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    I'm right there with ya, but let's face it, the market isn't really supporting retro inspired games financially. That's been well documented on this site. Seems they love to play em, they just don't want to pay for them.

    http://www.charliesgames.com/

    Charlie's posted he's doing well with a "pay what you want" ordering system. Perhaps that would work well on these retro inspired games. And btw, if you want to see the genre kicked up a notch, check out his games. wow...
     
  13. chillypacman

    chillypacman Guest

    Targetting a tech savvy portion of the market naturally leaves you open to piracy.
     
  14. zoombapup

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    True, but there really isnt any other portion of that particular market to target. Which is kind of the point really. Dont make retro games to make money, although they get a fair bit of fanboy noise going it seems.

    I like the ideas in many of them, I just wish we'd see some variety in terms of moving away from 2D tilescrollers.
     
  15. PoV

    PoV
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    Sure there is. Just 'cause you're tech-savvy doesn't mean you're old.
     
  16. Bad Sector

    Original Member

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    How is VVVVVV doing? Its total oldschool art, tile based, almost C64 looking (minus the washed out colors) and from the shots it gives me a "generic oldschool platformer" vibe, yet i keep hearing about it all the time especially from people i wouldn't expect to be interested in such a game.

    I need to check it out at some point i suppose.
     
  17. schizoslayer

    schizoslayer New Member

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    VVVVVV is doing very well for itself. I bought a copy on the strength of the demo and I know alot of other people who have as well.

    This entire thread is another classic misunderstanding though. It's not retro remakes that don't sell. It's BAD retro remakes that don't sell. In the same way that just plain bad games don't sell.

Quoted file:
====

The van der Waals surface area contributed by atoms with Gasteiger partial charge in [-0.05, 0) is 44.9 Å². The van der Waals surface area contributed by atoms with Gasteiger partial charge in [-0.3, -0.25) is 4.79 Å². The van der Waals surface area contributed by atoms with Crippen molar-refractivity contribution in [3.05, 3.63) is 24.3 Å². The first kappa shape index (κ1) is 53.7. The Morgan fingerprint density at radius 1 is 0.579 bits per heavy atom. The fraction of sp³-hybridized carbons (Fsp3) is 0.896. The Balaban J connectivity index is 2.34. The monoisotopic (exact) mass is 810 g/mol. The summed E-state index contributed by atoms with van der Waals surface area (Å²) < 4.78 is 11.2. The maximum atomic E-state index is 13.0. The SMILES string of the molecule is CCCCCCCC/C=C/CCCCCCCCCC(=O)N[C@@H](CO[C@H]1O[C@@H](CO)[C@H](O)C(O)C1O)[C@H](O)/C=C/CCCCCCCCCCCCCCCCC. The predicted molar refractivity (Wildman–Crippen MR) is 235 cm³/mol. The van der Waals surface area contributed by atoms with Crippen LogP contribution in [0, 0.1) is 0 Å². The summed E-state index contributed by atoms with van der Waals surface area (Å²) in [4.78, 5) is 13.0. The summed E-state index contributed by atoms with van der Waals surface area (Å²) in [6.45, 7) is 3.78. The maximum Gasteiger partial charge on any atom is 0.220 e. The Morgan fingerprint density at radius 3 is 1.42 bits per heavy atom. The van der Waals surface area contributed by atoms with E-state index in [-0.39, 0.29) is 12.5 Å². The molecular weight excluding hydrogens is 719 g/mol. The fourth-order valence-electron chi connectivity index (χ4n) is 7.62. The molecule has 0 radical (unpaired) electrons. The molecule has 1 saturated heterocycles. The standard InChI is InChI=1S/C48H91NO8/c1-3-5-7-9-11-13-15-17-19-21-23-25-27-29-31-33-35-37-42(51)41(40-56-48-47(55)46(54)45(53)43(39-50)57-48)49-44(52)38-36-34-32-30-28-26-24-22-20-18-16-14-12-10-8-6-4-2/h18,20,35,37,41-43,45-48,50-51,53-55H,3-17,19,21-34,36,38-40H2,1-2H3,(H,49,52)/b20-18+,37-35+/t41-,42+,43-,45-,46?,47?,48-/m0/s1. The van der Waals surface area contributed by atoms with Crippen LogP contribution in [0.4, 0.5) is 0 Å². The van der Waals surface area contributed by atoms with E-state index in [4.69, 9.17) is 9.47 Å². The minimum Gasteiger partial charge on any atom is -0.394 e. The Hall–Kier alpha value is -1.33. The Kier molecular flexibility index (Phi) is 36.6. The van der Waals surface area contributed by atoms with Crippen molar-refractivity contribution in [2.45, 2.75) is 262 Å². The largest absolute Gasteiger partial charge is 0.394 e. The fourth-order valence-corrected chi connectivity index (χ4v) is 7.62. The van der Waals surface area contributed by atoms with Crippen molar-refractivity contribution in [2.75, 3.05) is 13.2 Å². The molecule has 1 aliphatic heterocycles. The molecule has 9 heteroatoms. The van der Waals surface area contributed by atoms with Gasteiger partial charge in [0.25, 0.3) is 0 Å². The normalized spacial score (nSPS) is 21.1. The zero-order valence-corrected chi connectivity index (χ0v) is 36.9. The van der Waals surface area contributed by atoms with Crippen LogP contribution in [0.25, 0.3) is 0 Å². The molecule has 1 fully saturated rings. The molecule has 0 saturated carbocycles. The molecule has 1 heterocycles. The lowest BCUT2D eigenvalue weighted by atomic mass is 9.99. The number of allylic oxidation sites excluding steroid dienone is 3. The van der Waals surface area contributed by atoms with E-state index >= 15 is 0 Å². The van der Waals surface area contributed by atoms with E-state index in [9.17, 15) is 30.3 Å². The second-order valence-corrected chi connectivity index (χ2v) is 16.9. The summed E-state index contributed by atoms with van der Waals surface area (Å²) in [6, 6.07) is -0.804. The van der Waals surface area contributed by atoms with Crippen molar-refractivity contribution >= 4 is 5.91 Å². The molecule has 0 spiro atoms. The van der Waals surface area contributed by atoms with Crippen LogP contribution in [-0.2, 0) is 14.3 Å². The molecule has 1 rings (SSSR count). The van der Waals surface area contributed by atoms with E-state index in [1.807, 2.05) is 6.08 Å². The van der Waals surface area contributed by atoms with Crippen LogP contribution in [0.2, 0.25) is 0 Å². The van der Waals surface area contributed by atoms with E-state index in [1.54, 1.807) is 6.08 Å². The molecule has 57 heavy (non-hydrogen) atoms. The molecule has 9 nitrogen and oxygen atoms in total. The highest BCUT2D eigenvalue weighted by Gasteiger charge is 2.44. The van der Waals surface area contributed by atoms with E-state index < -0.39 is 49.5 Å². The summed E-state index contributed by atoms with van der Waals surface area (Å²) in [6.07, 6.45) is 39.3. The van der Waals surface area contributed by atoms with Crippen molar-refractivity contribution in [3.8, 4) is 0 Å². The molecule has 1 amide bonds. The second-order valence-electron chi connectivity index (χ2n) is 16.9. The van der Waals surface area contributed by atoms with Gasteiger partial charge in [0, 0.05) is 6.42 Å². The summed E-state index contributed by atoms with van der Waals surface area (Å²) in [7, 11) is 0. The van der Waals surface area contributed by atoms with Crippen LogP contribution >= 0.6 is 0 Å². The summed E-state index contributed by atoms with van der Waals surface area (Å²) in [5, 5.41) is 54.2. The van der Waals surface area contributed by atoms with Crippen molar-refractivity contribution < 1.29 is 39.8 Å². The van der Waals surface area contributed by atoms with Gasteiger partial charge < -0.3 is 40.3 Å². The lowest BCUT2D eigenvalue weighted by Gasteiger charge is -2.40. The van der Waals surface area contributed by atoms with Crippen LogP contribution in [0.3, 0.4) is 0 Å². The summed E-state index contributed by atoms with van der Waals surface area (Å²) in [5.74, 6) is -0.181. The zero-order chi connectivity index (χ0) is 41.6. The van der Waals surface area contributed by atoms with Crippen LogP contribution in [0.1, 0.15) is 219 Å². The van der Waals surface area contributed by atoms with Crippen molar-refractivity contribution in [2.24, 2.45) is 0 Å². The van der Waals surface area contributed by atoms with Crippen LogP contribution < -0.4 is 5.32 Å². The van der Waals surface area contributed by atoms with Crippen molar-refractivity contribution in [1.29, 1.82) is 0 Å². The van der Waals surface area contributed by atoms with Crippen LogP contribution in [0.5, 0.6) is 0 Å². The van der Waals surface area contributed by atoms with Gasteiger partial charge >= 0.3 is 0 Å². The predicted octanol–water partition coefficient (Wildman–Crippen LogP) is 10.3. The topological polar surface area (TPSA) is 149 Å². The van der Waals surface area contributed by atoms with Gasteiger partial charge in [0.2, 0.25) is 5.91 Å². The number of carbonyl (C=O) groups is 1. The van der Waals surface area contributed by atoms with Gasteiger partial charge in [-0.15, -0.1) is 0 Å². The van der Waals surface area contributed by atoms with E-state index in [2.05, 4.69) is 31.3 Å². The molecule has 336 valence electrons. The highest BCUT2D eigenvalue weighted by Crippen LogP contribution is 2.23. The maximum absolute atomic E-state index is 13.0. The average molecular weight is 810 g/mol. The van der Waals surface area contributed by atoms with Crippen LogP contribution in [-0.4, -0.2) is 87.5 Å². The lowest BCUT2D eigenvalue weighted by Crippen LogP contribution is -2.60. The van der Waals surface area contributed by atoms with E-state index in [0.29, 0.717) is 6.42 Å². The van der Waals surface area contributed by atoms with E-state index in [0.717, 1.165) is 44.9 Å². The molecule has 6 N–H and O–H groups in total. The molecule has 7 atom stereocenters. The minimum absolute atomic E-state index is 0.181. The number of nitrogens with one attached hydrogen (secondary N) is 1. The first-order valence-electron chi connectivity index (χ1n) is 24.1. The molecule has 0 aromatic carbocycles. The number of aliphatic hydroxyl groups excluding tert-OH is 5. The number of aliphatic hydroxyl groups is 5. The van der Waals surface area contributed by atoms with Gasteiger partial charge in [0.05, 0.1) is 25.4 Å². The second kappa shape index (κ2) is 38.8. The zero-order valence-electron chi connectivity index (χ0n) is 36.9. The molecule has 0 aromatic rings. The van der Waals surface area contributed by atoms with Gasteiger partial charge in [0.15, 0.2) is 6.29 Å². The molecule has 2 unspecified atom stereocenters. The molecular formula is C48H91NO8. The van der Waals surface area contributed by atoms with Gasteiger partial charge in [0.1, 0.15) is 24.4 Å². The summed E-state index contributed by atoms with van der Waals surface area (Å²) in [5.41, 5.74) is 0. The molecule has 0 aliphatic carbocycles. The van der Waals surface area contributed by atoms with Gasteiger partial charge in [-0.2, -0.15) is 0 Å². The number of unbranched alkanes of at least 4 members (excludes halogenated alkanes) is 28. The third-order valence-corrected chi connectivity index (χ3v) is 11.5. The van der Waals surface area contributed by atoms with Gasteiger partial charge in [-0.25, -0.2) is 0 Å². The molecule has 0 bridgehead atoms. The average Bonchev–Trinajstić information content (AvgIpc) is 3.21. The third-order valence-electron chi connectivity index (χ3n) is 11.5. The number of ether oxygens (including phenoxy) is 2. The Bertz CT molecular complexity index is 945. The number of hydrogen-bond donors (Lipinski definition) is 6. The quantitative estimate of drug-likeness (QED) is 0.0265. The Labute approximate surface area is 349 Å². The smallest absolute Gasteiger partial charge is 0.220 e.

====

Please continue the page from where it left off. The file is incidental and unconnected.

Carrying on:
VVVVVV is a good game with good word of mouth thus it's selling.

    If somebody makes a really good version of Breakout or Space Invaders then that too will sell. The problem only occurs when people make bad versions of them.

    Lets change this thread to "Stop Making Bad Games".
     
  18. PoV

    PoV
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    I wouldn't bet on repeating VVVVVV's success. VVVVVV was totally a right place, right time product, and because it was Terry who made it. Your so called "Jet Set Willy" genre hasn't had a real gem in it for many years, and now it's served.
     
  19. Bad Sector

    Original Member

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    So you mean that the game doesn't matter, its just luck? :p

    Also, i don't know who Terry is/was. Ok i've seen the name in TIGSource's forums a few times but i've seen hundreds of names there :p.

    Is it a Jet Set Willy clone? If so, then again it isn't about the being a clone but being a game that isn't made every day at least a couple of times.

    Talking about old games that aren't made often... who is going to make a decent Dizzy clone? :p
     
  20. zoombapup

    Moderator Original Member

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    I wasn't implying anything to do with age, I was implying that the tech savvy market who is interested in retro games is probably quite small in comparison to the whole market. A niche of a niche if you will.

    So I definitely wouldn't be surprised if all of the tile-platformer games that are being produced (and there are lots if my perception is correct) only very few will be commercially viable. I know its true of all games, but its probably MORE true if you start out with a smaller market that typically isn't used to paying for things.